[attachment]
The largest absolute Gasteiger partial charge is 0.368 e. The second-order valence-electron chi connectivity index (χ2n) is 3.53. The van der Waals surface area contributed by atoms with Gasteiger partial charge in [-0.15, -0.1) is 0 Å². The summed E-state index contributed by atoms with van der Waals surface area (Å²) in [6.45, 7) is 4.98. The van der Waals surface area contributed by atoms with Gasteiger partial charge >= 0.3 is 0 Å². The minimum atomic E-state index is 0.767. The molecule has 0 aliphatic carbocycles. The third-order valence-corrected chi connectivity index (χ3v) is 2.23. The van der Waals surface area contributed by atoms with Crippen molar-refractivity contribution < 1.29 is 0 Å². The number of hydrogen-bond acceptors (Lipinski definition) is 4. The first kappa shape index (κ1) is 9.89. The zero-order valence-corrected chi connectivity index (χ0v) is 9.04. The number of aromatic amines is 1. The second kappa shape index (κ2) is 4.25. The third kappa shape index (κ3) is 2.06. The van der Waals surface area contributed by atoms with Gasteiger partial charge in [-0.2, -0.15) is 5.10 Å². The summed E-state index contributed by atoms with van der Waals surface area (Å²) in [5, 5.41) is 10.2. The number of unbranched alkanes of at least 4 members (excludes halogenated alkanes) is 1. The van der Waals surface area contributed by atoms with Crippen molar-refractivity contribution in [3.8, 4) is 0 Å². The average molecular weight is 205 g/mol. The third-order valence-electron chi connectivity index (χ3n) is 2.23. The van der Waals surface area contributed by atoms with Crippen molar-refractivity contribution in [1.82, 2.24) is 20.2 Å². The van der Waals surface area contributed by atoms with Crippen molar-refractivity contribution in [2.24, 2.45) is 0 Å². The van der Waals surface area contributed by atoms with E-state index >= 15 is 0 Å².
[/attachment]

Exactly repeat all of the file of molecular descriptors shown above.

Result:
The largest absolute Gasteiger partial charge is 0.368 e. The second-order valence-electron chi connectivity index (χ2n) is 3.53. The van der Waals surface area contributed by atoms with Gasteiger partial charge in [-0.15, -0.1) is 0 Å². The summed E-state index contributed by atoms with van der Waals surface area (Å²) in [6.45, 7) is 4.98. The van der Waals surface area contributed by atoms with Gasteiger partial charge >= 0.3 is 0 Å². The minimum atomic E-state index is 0.767. The molecule has 0 aliphatic carbocycles. The third-order valence-corrected chi connectivity index (χ3v) is 2.23. The van der Waals surface area contributed by atoms with Crippen molar-refractivity contribution < 1.29 is 0 Å². The number of hydrogen-bond acceptors (Lipinski definition) is 4. The first kappa shape index (κ1) is 9.89. The zero-order valence-corrected chi connectivity index (χ0v) is 9.04. The number of aromatic amines is 1. The second kappa shape index (κ2) is 4.25. The third kappa shape index (κ3) is 2.06. The van der Waals surface area contributed by atoms with Gasteiger partial charge in [-0.2, -0.15) is 5.10 Å². The summed E-state index contributed by atoms with van der Waals surface area (Å²) in [5, 5.41) is 10.2. The number of unbranched alkanes of at least 4 members (excludes halogenated alkanes) is 1. The van der Waals surface area contributed by atoms with Crippen molar-refractivity contribution in [3.8, 4) is 0 Å². The average molecular weight is 205 g/mol. The third-order valence-electron chi connectivity index (χ3n) is 2.23. The van der Waals surface area contributed by atoms with Crippen molar-refractivity contribution in [1.82, 2.24) is 20.2 Å². The van der Waals surface area contributed by atoms with Crippen molar-refractivity contribution in [2.24, 2.45) is 0 Å². The van der Waals surface area contributed by atoms with E-state index >= 15 is 0 Å².